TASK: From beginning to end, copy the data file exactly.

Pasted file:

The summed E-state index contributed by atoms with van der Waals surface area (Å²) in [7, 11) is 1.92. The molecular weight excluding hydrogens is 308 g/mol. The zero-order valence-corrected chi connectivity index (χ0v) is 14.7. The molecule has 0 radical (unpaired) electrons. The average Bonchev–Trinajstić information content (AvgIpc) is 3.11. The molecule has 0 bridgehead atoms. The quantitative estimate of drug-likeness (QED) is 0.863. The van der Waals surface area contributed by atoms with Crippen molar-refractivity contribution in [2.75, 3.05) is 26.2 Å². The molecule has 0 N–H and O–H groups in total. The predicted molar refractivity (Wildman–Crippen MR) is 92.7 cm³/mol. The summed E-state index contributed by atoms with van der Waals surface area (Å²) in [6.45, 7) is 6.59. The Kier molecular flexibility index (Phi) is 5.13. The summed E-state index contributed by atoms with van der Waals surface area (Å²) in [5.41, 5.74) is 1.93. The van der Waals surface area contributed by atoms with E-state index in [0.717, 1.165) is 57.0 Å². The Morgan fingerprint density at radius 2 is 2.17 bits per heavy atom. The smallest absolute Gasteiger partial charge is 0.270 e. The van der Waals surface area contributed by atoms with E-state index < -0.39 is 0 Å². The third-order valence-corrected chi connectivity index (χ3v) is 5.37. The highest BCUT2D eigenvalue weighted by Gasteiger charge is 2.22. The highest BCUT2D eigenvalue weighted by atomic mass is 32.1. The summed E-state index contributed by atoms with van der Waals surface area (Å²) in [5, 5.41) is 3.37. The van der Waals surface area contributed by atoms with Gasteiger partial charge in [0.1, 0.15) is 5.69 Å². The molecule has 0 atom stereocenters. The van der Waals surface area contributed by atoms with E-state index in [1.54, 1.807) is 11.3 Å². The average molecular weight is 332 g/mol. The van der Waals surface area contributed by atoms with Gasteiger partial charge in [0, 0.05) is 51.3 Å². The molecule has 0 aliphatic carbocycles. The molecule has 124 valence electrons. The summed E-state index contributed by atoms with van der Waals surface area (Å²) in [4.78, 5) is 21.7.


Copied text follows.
The summed E-state index contributed by atoms with van der Waals surface area (Å²) in [7, 11) is 1.92. The molecular weight excluding hydrogens is 308 g/mol. The zero-order valence-corrected chi connectivity index (χ0v) is 14.7. The molecule has 0 radical (unpaired) electrons. The average Bonchev–Trinajstić information content (AvgIpc) is 3.11. The molecule has 0 bridgehead atoms. The quantitative estimate of drug-likeness (QED) is 0.863. The van der Waals surface area contributed by atoms with Crippen molar-refractivity contribution in [2.75, 3.05) is 26.2 Å². The molecule has 0 N–H and O–H groups in total. The predicted molar refractivity (Wildman–Crippen MR) is 92.7 cm³/mol. The summed E-state index contributed by atoms with van der Waals surface area (Å²) in [6.45, 7) is 6.59. The Kier molecular flexibility index (Phi) is 5.13. The summed E-state index contributed by atoms with van der Waals surface area (Å²) in [5.41, 5.74) is 1.93. The van der Waals surface area contributed by atoms with E-state index in [0.717, 1.165) is 57.0 Å². The Morgan fingerprint density at radius 2 is 2.17 bits per heavy atom. The smallest absolute Gasteiger partial charge is 0.270 e. The van der Waals surface area contributed by atoms with E-state index < -0.39 is 0 Å². The third-order valence-corrected chi connectivity index (χ3v) is 5.37. The highest BCUT2D eigenvalue weighted by Gasteiger charge is 2.22. The highest BCUT2D eigenvalue weighted by atomic mass is 32.1. The summed E-state index contributed by atoms with van der Waals surface area (Å²) in [5, 5.41) is 3.37. The van der Waals surface area contributed by atoms with Gasteiger partial charge in [0.1, 0.15) is 5.69 Å². The molecule has 0 atom stereocenters. The van der Waals surface area contributed by atoms with E-state index in [1.54, 1.807) is 11.3 Å². The average molecular weight is 332 g/mol. The van der Waals surface area contributed by atoms with Gasteiger partial charge in [0, 0.05) is 51.3 Å². The molecule has 0 aliphatic carbocycles. The molecule has 124 valence electrons. The summed E-state index contributed by atoms with van der Waals surface area (Å²) in [4.78, 5) is 21.7.